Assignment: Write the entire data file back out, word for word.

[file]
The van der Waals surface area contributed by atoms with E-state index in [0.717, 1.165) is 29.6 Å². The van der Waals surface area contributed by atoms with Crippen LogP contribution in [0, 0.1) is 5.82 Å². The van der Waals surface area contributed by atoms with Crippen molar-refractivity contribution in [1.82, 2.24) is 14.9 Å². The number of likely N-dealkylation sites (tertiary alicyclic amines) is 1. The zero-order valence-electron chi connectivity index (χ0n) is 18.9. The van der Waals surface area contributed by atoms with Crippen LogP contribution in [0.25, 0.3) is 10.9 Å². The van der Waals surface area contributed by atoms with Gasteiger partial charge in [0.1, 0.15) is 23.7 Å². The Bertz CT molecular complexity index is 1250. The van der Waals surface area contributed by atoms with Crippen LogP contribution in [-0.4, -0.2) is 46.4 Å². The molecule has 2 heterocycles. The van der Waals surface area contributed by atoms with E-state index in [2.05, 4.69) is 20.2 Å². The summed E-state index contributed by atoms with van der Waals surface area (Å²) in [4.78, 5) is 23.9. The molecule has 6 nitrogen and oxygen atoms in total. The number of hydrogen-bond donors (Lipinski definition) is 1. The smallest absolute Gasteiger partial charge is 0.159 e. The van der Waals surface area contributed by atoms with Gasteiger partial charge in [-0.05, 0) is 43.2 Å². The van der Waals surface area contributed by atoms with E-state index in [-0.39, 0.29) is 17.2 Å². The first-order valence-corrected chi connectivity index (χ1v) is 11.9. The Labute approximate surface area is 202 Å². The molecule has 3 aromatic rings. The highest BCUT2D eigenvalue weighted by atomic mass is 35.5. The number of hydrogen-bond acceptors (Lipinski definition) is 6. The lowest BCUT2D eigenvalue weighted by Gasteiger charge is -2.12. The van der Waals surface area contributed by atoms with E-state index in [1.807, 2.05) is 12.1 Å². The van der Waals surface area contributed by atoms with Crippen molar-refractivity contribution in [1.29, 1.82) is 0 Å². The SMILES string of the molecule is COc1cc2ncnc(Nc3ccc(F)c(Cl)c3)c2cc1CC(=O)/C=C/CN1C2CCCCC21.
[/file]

The van der Waals surface area contributed by atoms with E-state index in [0.717, 1.165) is 29.6 Å². The van der Waals surface area contributed by atoms with Crippen LogP contribution in [0, 0.1) is 5.82 Å². The van der Waals surface area contributed by atoms with Crippen molar-refractivity contribution in [1.82, 2.24) is 14.9 Å². The number of likely N-dealkylation sites (tertiary alicyclic amines) is 1. The zero-order valence-electron chi connectivity index (χ0n) is 18.9. The van der Waals surface area contributed by atoms with Crippen LogP contribution in [0.25, 0.3) is 10.9 Å². The van der Waals surface area contributed by atoms with Gasteiger partial charge in [0.1, 0.15) is 23.7 Å². The Bertz CT molecular complexity index is 1250. The van der Waals surface area contributed by atoms with Crippen LogP contribution in [-0.4, -0.2) is 46.4 Å². The molecule has 2 heterocycles. The van der Waals surface area contributed by atoms with E-state index in [2.05, 4.69) is 20.2 Å². The summed E-state index contributed by atoms with van der Waals surface area (Å²) in [4.78, 5) is 23.9. The molecule has 6 nitrogen and oxygen atoms in total. The number of hydrogen-bond donors (Lipinski definition) is 1. The smallest absolute Gasteiger partial charge is 0.159 e. The van der Waals surface area contributed by atoms with Gasteiger partial charge in [-0.05, 0) is 43.2 Å². The van der Waals surface area contributed by atoms with E-state index in [-0.39, 0.29) is 17.2 Å². The first-order valence-corrected chi connectivity index (χ1v) is 11.9. The Labute approximate surface area is 202 Å². The molecule has 3 aromatic rings. The highest BCUT2D eigenvalue weighted by atomic mass is 35.5. The number of hydrogen-bond acceptors (Lipinski definition) is 6. The lowest BCUT2D eigenvalue weighted by Gasteiger charge is -2.12. The van der Waals surface area contributed by atoms with E-state index in [1.807, 2.05) is 12.1 Å². The van der Waals surface area contributed by atoms with Crippen molar-refractivity contribution in [1.29, 1.82) is 0 Å². The SMILES string of the molecule is COc1cc2ncnc(Nc3ccc(F)c(Cl)c3)c2cc1CC(=O)/C=C/CN1C2CCCCC21.